Open study

is now brainly

With Brainly you can:

  • Get homework help from millions of students and moderators
  • Learn how to solve problems with step-by-step explanations
  • Share your knowledge and earn points by helping other students
  • Learn anywhere, anytime with the Brainly app!

A community for students.

14- Find a decimal approximation to the nearest tenth: i) √82 Is there ANY easy way other than: Find the perfect squares that is before and after the number 82 and then add the both numbers and blah..blah..

Mathematics
See more answers at brainly.com
At vero eos et accusamus et iusto odio dignissimos ducimus qui blanditiis praesentium voluptatum deleniti atque corrupti quos dolores et quas molestias excepturi sint occaecati cupiditate non provident, similique sunt in culpa qui officia deserunt mollitia animi, id est laborum et dolorum fuga. Et harum quidem rerum facilis est et expedita distinctio. Nam libero tempore, cum soluta nobis est eligendi optio cumque nihil impedit quo minus id quod maxime placeat facere possimus, omnis voluptas assumenda est, omnis dolor repellendus. Itaque earum rerum hic tenetur a sapiente delectus, ut aut reiciendis voluptatibus maiores alias consequatur aut perferendis doloribus asperiores repellat.

Join Brainly to access

this expert answer

SIGN UP FOR FREE
since it is to the "nearest tenth" you won't have many numbers that you need to try. start with 9 since 9*9=81 and increase by one tenth until you get an answer that is closest to 82.
Can you show me?
another possible method might be to use the fact that:\[(a+b)^2=a^2+2ab+b^2\]so set a=9 and you need to find b such that:\[(9+b)^2=82\]

Not the answer you are looking for?

Search for more explanations.

Ask your own question

Other answers:

therefore:\[(9+b)^2=81+2*9*b+b^2=81+18b+b^2\]therefore:\[81+18b+b^2=82\]therefore:\[b^2+18b=1\]then try b=0.1, 0.2, ....
Oh cool =) Can you do this method if they asked you " Find a decimal approximation to the nearest hundredth" ? @asnaseer
yes, then you would need to try b=0.01, 0.02, etc. However, this might take too long, so a better strategy in this case might be to use a technique where you keep halving the interval, e.g.: try b=0.50 ---> if this is too low, then try b=0.75 ---> otherwise try b=0.25 that will converge quicker.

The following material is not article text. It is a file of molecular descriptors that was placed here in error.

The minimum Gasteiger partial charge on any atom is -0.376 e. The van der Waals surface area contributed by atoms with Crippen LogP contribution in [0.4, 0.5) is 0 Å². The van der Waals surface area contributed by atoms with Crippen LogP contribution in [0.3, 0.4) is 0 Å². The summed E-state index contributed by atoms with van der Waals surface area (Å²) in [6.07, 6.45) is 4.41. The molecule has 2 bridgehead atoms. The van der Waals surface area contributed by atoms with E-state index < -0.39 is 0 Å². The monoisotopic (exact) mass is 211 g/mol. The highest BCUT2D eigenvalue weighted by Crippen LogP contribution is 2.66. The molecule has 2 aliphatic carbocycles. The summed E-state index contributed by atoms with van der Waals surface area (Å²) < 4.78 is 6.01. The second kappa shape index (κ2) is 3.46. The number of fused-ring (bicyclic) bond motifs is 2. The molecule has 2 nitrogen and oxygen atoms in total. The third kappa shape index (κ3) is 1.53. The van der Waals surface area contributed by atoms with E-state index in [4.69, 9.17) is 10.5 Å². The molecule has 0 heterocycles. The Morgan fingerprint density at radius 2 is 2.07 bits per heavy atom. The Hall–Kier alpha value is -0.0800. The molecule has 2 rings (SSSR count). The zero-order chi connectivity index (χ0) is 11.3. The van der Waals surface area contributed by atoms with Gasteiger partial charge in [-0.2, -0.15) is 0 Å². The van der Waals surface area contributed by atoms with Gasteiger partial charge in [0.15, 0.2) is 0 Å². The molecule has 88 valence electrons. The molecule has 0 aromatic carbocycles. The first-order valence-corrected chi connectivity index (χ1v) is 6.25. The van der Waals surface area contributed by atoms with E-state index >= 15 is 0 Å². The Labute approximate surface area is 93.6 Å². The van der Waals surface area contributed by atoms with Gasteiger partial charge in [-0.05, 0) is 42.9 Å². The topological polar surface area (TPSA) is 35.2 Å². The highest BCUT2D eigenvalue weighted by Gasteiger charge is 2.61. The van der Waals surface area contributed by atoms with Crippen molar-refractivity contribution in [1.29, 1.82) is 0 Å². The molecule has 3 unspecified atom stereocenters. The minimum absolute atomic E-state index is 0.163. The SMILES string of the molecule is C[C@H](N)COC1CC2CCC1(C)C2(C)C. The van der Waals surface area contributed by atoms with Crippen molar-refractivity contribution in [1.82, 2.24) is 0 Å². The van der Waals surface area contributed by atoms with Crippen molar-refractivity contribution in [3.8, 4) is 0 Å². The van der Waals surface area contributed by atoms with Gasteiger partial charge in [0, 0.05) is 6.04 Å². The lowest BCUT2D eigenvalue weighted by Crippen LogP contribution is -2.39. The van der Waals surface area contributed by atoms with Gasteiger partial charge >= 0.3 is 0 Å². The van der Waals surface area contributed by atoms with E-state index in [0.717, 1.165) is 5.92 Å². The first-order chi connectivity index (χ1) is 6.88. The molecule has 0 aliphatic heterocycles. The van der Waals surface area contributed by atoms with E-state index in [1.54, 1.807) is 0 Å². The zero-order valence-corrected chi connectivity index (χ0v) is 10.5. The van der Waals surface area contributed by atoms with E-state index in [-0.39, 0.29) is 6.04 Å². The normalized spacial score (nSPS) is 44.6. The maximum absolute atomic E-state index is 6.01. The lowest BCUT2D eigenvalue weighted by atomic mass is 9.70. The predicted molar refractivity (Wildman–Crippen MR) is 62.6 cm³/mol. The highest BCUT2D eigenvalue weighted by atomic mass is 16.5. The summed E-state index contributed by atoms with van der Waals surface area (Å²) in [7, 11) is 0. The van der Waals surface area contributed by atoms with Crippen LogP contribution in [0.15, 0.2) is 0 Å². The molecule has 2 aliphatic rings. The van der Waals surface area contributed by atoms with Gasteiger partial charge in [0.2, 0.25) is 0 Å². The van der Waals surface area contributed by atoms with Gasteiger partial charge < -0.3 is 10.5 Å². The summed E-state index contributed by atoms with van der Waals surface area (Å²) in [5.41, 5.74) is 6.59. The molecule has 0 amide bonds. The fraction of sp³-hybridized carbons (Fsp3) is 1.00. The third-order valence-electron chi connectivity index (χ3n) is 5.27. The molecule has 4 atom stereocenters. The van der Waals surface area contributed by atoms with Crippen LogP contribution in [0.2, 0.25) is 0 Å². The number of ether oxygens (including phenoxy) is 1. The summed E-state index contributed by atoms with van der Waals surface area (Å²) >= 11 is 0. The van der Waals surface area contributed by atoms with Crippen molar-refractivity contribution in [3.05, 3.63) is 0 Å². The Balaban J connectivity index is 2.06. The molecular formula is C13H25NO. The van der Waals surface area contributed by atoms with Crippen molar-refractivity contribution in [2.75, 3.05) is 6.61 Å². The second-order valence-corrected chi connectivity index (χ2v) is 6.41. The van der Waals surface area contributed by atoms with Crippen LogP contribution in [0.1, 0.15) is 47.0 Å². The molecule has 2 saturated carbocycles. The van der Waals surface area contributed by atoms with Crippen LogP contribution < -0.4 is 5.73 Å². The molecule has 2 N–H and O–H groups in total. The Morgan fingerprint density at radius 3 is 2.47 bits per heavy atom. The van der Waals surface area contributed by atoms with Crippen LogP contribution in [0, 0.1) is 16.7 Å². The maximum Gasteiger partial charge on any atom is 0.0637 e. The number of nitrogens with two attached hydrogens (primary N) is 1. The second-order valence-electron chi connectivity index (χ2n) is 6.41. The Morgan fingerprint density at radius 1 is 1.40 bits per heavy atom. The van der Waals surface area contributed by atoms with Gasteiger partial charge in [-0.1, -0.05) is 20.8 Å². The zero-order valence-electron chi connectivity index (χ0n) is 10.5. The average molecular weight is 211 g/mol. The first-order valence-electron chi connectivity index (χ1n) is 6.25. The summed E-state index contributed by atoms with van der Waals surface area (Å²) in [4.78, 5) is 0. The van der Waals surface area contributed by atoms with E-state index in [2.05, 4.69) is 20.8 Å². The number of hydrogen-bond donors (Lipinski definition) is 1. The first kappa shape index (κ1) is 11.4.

have you heard of the Newton-Raphson method?
if you have, then that will converge to the answer faster.
Actually no I havent
no worries - just use one (or more) of the techniques mentioned above to see which one you prefer.
Thank you so much =D
yw :)
Okay, I got a bit stuck using your method.. My method is SOOOOO complicated. Anyway, right you said you try b=0.1,0.2.. like this: b^2+18b=1 0.1^2=18(0.1)=1 ? and if it didnt work you try 0.2 and if didnt work you try 0.3 and so on? O.o
you won't find an exact answer - you are supposed to find the nearest answer to one tenth
Yeah and I think you have to round it at the end right?
ok, let me try and explain. we said we can re-arrange the question to this form:\[b^2+18b=1\]
but my question is you substitute b with 0.1 like that? until you find an answer to the nearest tenth?
so what we need to do is to find what value of b will give an answer that is "closest" to 1. we can re-arrange further to get:\[b^2+18b-1=0\]so now we need to find a value for b that gives the closest answer to zero. so, lets try b=0.0, we get \(b^2+18b-1=-1\) so, lets try b=0.1, we get \(b^2+18b-1=0.81\) so, lets try b=0.2, we get \(b^2+18b-1=2.64\) so the "closest" answer is when b=0.1 therefore, the answer is 9.1 to nearest tenth.
does that make sense?
It makes sense till so the "closest" answer is when b=0.1 and then how did it become 9.1?
because we started this from:\[(9+b)^2=82\]now we have found 'b', answer is '9+b'
remember we said \(9^2=81\) and we are trying to find a number that, when squared equals 82. so that number must be 9 plus a little bit. we called that "little bit" 'b'
This is even more complicated lol but yeah i understood how =) Thank youu!!
Afwan :)

Not the answer you are looking for?

Search for more explanations.

Ask your own question